June 21, 2012

Seoul Metro

The Seoul Metropolitan Subway is the world's fourth largest commuter network, carrying 4 million passengers per day. The stations are bustling hives of activity, with food, toilet, and shopping venues readily available. Excruciatingly long transfers between different lines at the same station are not as convenient, designed as a mechanism to keep the general populace in top top shape. Vibrant ads and thoughtful poetry adorn the platform, and television screens feature entertaining lessons on how to behave at the station and on the train. The metro functions as a petri dish to examine modern day Korean culture, from etiquette to fashion.

Once aboard, a first time rider will notice that there are reserved seats for old people and pregnant women which no able bodied person will sit in. These seats are even empty in a packed train during rush hour or late night when there are no oldsters or baby mamas in sight, as decorum must be maintained at all times in Korea. Looks of scorn are projected at those selfish enough to sit down on these without being infirm or impregnated. If the phone must be used to make a call, then the conversation is carried out in a hushed tone with one hand politely covering the mouth.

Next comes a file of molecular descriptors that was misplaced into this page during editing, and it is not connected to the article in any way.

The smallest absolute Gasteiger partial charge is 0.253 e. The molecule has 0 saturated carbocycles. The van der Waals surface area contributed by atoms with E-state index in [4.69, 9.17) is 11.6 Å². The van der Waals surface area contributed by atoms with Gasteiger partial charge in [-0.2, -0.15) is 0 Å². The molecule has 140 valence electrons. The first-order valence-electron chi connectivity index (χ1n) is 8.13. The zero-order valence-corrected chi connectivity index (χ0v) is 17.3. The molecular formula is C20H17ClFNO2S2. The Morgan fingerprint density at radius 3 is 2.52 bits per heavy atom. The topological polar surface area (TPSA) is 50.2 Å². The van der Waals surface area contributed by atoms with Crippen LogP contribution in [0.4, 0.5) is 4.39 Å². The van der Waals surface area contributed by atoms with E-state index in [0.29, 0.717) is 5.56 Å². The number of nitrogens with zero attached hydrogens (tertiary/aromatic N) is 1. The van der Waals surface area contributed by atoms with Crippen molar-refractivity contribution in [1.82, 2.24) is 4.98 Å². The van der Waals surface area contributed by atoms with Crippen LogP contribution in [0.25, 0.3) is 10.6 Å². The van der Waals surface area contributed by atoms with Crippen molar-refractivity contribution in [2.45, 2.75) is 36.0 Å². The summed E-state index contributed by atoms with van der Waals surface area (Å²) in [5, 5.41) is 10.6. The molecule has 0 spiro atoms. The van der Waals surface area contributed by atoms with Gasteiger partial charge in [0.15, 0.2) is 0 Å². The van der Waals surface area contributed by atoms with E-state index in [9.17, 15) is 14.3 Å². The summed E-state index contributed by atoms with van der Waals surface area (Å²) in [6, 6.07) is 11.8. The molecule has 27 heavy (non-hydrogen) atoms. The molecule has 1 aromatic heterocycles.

Riding the Bombay locals was an exhilarating experience, but the primary excitement was in getting on and off a moving train. The ride itself was not very fun. The Seoul Metro is breathtaking while on board, particularly as spring turns to summer. Beautiful short skirted passengers sitting on the train carefully avoid reenacting Sharon Stone's famous scene from Fatal Attraction. They are absorbed in their own worlds, applying makeup or playing on their smart phones. Only an occasional shy glance is given to the Indo-Canadian Temptation. The women are not the only fashionable commuters in transit. Their stylish male counterparts all dress alike, the combination of their skinny hairless bodies and tight shorts and shirts giving them the appearance of ball boys at a tennis match.